Evelyn and Abby left the Cypress Inn together. Abby headed up 7th to her office on Mission Street, Evelyn making her usual march across the street into the Church of the Wayfarer.
Though not particularly religious, Evelyn liked the simplicity and warmth of this landmark refuge. The walnut paneled sanctuary was over a hundred years old, the alter flanked on either side by two tapestries: Chooses the gift to be free on the left, Choose the gift to be simple on the right.
Were it that simple, Evelyn mused. Sitting in the last row of pews, Evelyn made her usual prayers for those less fortunate, gave thanks for her health, and asked forgiveness for bitching about anything. Not that she had much to bitch about. Evelyn was thankful for her life in a town that was still old fashioned. No stop lights. No street lights. No parking meters.
And while it would be hard to find elfenfolk still inhabiting the Hansel and Gretel cottages, the town did hold onto one of its more quaint laws dating back to the 1920’s prohibiting wearing shoes with more than two-inch heels. One could only guess the city was still nervous about lawsuits from tourists tripping over uneven pavement from tree roots. Not that the law was ever enforced. Still, if one wanted to be on the safe side, permits for high heels were available at City Hall. No charge.
Evelyn was particularly thankful that she lived in a town where animals, particularly dogs, were held in such high regard. But all was far from perfect in this village of gingerbread homes, galleries and bistros. For in the one square mile of the official City of Carmel-by-the-Sea, homes did not have street numbers. What residents had was a PO Box at the downtown Carmel Post Office which meant Evelyn had to go into the P.O and make nice with the locals who wanted the dirt on all the famous folk she had worked with.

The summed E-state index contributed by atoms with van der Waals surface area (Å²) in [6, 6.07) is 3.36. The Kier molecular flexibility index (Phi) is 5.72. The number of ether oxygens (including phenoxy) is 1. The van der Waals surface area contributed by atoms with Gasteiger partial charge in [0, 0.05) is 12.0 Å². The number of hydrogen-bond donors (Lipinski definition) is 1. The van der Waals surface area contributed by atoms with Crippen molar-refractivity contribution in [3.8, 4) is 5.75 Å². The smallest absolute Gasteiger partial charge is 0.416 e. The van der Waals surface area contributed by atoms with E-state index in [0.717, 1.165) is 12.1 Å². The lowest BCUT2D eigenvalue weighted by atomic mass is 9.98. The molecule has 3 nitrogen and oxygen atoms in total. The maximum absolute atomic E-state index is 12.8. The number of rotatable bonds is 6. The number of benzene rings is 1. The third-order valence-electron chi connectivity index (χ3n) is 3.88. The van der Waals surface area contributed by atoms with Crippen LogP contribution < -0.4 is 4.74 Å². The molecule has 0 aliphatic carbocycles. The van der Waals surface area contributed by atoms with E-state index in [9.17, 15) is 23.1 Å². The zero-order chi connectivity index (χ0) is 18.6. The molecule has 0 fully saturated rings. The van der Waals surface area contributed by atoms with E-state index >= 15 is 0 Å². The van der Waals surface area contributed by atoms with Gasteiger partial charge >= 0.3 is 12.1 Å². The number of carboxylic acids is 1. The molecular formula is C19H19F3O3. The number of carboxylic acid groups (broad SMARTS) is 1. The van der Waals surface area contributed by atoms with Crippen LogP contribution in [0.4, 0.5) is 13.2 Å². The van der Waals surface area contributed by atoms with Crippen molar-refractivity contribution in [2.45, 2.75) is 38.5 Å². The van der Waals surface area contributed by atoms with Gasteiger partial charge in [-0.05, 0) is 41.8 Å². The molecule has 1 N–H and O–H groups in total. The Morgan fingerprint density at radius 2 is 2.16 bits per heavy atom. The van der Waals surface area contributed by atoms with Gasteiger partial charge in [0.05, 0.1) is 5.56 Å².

Nothing less than torture for Evelyn who had spent most of her life rejecting the trappings of stardom. A virtual recluse, Hollywood press once labeled her worse than Garbo. Her aversion to dealing with the public was why she escaped to Carmel. And she was not about to suffer inquisition at the Post Office which only hastened her move out to Carmel Point which actually had street addresses and mail boxes.
Evelyn was no fool. She knew Carmel was not the real world. And she was thankful to live here, and not out there. Visiting her old hairdresser who had moved to the Alaskan wilderness, the woman proclaimed it God’s country. Evelyn agreed, “Alaska may be God’s country… but he lives in Carmel!” Evelyn was always thankful to be His neighbor.
Prayers done, Evelyn got up to leave, stopped, turned back to the alter and kneeled. “Me again… My friend, Jerry. He’ll never ask, but… maybe a little something to help him find his way… Thank you. Amen.”
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